Communal singing is an important way we as Christians connect with God and one another in worship. No matter our preferred style of singing or level of vocal skill, we use music as a source of spiritual nourishment. In times of troubles, favorite hymns or worship songs bring us consolation and comfort. In times of joy, we yearn to lift up our hearts in song. However, as we look forward to reopening our church buildings for worship, the future of communal singing is uncertain.
While we collectively know that “normal” as we knew it may never return, we have signs that we will emerge from this crisis transformed. The Church is demonstrating resourcefulness and creativity in continuing to serve our communities with mission and purpose. We recognize that the good news of Jesus Christ is as important today as ever – and that the message will find a way to be heard.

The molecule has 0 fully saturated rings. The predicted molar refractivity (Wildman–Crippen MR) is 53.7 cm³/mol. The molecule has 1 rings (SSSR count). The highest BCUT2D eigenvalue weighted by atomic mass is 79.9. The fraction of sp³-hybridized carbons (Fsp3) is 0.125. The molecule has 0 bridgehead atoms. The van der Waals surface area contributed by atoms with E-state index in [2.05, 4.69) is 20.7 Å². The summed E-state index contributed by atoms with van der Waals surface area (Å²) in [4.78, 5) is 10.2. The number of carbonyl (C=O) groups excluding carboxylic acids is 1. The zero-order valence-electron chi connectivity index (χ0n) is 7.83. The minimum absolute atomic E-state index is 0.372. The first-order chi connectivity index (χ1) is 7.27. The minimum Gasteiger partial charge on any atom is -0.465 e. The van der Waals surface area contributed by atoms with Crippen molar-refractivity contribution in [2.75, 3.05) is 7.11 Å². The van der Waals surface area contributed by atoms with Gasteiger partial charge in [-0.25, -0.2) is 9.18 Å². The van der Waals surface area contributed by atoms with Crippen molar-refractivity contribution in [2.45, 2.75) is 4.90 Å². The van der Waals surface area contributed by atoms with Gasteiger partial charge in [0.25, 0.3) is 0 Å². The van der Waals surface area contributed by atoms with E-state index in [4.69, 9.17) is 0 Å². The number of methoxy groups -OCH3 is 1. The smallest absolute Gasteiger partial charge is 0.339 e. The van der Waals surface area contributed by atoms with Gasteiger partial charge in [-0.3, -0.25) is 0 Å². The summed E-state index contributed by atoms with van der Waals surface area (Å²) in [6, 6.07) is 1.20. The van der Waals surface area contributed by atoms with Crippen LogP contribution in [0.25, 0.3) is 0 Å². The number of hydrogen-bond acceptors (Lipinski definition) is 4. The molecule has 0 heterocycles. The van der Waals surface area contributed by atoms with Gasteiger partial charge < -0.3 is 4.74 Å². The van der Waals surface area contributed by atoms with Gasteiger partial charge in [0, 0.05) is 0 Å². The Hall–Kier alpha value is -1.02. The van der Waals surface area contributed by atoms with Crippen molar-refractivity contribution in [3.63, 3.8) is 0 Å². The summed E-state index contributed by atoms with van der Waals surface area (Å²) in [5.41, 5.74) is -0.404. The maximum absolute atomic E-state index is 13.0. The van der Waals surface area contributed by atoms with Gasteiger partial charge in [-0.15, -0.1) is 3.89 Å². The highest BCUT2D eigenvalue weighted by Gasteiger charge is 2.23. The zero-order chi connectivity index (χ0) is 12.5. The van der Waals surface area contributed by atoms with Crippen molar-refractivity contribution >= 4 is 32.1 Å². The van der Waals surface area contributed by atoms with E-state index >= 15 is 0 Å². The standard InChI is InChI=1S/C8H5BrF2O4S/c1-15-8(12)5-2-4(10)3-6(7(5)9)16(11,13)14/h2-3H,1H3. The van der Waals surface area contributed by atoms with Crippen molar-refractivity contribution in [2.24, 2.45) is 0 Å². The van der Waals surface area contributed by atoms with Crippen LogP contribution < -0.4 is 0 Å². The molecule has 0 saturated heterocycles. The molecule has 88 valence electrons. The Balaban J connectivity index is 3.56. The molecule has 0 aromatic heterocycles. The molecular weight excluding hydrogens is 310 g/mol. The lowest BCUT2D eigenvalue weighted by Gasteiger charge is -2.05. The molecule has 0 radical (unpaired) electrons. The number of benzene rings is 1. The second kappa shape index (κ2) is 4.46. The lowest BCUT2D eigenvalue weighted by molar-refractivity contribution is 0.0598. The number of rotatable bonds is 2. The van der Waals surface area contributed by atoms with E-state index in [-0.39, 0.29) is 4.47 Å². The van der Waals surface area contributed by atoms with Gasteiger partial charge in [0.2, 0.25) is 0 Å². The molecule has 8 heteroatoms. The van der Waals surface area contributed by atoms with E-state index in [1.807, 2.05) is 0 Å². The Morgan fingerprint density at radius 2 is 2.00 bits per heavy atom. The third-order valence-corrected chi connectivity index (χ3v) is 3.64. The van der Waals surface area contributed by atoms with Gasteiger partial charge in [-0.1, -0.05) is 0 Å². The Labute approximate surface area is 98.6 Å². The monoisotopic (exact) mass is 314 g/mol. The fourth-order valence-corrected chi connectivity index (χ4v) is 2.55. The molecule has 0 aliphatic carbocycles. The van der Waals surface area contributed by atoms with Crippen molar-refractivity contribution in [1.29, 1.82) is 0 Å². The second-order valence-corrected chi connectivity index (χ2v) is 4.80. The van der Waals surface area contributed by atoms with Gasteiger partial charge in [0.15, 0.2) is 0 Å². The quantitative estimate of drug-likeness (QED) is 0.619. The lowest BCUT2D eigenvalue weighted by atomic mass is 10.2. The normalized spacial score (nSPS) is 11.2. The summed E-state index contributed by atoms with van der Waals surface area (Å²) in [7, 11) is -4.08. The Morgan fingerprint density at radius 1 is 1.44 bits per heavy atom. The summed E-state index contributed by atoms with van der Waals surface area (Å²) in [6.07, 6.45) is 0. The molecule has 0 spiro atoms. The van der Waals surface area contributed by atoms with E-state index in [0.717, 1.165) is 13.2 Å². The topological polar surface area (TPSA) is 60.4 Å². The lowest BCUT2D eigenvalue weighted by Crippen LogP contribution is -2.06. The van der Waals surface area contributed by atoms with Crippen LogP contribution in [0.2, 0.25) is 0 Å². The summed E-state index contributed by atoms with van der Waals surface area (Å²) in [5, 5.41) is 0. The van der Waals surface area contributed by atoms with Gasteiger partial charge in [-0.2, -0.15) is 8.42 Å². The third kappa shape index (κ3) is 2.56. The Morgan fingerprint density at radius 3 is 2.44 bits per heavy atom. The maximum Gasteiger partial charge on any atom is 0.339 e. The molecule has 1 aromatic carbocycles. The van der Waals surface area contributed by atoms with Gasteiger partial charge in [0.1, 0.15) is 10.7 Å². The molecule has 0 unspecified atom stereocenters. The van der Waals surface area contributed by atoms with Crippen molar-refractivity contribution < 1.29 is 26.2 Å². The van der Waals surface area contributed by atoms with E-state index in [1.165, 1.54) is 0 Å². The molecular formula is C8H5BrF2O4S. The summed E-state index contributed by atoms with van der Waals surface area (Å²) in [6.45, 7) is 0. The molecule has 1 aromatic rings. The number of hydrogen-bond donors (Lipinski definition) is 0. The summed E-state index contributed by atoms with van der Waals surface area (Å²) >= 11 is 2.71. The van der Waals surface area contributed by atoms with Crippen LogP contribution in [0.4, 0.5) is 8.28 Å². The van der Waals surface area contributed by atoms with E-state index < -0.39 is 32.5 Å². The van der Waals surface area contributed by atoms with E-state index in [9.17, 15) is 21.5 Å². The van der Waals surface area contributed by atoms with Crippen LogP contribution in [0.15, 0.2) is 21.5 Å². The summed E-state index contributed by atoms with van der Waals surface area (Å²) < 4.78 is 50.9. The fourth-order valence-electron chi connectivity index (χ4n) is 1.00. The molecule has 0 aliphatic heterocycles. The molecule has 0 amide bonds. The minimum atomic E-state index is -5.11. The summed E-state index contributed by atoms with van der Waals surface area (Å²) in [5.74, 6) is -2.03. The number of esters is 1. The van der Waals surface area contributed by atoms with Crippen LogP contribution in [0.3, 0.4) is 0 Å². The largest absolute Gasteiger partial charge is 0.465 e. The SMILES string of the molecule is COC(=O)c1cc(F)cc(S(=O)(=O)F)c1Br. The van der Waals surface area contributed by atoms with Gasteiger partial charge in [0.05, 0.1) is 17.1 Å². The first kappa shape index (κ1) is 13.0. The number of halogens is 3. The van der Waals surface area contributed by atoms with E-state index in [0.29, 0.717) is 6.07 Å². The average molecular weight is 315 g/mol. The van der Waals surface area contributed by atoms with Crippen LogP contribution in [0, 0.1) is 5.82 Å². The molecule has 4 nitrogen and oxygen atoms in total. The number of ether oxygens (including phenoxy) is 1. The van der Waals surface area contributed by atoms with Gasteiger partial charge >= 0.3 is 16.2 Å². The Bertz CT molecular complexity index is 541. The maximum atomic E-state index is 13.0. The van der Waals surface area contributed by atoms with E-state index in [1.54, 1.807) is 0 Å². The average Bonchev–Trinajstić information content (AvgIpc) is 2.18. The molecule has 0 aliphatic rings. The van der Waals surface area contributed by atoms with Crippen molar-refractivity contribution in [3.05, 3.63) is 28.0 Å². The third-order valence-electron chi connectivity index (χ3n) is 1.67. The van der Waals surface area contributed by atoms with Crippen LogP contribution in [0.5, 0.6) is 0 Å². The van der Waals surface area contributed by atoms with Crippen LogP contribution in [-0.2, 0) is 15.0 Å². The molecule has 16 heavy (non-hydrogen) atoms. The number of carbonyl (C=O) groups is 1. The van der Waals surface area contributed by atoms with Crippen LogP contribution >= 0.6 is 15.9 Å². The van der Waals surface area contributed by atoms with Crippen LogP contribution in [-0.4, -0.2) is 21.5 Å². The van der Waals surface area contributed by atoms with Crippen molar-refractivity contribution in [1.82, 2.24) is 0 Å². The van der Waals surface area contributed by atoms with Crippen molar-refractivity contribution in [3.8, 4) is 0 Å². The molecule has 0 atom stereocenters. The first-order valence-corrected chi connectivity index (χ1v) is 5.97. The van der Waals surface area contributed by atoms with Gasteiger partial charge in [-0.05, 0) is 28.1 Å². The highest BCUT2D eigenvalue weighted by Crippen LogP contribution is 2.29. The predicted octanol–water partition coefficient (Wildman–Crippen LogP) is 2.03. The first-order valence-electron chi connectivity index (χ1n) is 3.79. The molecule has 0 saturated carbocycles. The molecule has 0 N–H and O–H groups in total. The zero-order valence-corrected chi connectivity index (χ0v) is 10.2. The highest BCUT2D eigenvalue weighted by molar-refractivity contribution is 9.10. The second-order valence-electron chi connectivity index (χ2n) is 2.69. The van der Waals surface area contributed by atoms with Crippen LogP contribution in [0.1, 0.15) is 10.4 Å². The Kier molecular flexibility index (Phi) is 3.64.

Is the end goal of the great commission (Matthew 28:19-20) membership or discipleship? How might we think differently if we are inviting people to follow Jesus rather than focusing on adding members to the roles? We might look to the model of Jesus in creating disciples. Jesus met people in their everyday lives, doing their everyday things.
Bivocational ministry may well be the wave of the future – but only if we can really prepare our people and institutions for this reality.
Does “attend at your own risk” welcome the child carrying an emergency epinephrine auto-injector (medicine for severe reactions), or does it remind them that this space that should be sanctuary is another area of potential danger?